|Volga River (Волга)|
The Volga at Ulyanovsk
|- left||Kama River|
|- right||Oka River|
|Cities||Astrakhan, Volgograd, Saratov, Samara, Kazan, Ulyanovsk, Nizhny Novgorod, Yaroslavl, Tver|
|- location||Valdai Hills, Tver Oblast|
|- elevation||225 m (738 ft)|
|- elevation||-28 m (-92 ft)|
|Length||3,692 km (2,294 mi)|
|Basin||1,380,000 km2 (532,821 sq mi)|
|- average||8,060 m3/s (284,636 cu ft/s)|
The Volga (Russian: Во́лга, IPA: [ˈvolɡə] ( )) is the longest river in Europe; it is also Europe's largest river in terms of discharge and watershed. It flows through central Russia and is widely viewed as the national river of Russia. Eleven of the twenty largest cities of Russia, including the capital, Moscow, are situated in the Volga's drainage basin. Some of the largest reservoirs in the world can be found along the Volga. The river has a symbolic meaning in Russian culture and is often referred to as Volga-Matushka (Mother Volga) in Russian literature and folklore.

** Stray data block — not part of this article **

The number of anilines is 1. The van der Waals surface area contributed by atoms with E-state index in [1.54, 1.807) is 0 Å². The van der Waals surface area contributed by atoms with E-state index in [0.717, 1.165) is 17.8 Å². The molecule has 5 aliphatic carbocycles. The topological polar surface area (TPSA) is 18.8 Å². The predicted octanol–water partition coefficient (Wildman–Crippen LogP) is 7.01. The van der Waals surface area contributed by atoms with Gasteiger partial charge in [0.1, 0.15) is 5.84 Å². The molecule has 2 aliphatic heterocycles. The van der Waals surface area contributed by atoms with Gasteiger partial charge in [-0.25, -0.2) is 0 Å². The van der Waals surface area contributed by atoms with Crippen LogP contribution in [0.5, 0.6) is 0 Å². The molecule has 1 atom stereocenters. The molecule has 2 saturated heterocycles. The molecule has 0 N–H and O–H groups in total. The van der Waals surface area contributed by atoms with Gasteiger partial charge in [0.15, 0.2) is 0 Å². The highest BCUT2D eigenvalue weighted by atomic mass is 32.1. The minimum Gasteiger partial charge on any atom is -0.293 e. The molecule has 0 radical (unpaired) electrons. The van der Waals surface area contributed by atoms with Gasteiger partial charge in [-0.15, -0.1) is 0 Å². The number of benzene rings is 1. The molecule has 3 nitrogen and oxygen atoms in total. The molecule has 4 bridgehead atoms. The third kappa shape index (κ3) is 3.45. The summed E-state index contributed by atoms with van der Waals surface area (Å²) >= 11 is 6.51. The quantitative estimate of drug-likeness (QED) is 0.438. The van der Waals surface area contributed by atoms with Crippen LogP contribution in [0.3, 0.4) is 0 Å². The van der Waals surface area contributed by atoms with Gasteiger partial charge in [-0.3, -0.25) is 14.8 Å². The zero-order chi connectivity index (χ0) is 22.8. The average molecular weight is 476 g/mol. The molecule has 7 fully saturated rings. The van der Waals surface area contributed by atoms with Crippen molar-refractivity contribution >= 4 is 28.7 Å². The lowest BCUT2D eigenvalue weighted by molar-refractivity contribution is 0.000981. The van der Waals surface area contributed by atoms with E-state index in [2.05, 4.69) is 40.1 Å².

The Russian hydronym Volga (Волга) derives from Proto-Slavic *vòlga "wetness, moisture", which is preserved in many Slavic languages, including Ukrainian vológa (воло́га) "moisture", Russian vlaga (влага) "moisture", Bulgarian vlaga (влага) "moisture", Czech vláha "dampness", Serbo-Croatian vlȁga "moisture", and Slovene vlaga "moisture" among others.
The Slavic name is a loan translation of earlier Scythian Rā (Ῥᾶ) "Volga", literally "wetness", seen also in Avestan Raŋhā "mythical stream" and Sogdian r’k "vein, blood vessel" (*raha-ka), and cognate with Sanskrit rasā́h "liquid, juice; mythical river". The Scythian name survives in modern Mordvin Rav (Рав) "Volga".
The Turkic peoples living along the river formerly referred to it as Itil or Atil "big river". In modern Turkic languages, the Volga is known as İdel (Идел) in Tatar, Атăл (Atăl) in Chuvash, Idhel in Bashkir, Edil in Kazakh, and İdil in Turkish. The Turkic peoples associated the Itil's origin with the Kama River. Thus, a left tributary to the Kama River was named the Aq Itil "White Itil" which unites with the Kara Itil "Black Itil" at the modern city of Ufa. The name Indyl (Indɨl) is used in Adyge (Cherkess) language.
Among Asians the river was known by its other Turkic name Sarı-su "yellow water", but Mongols also used their own name: Ijil mörön "adaptation river". Presently the Mari, another Uralic group, call the river Юл (Jul), meaning "way" in Tatar. Formerly, they called the river Volgydo, a borrowing from Old Russian.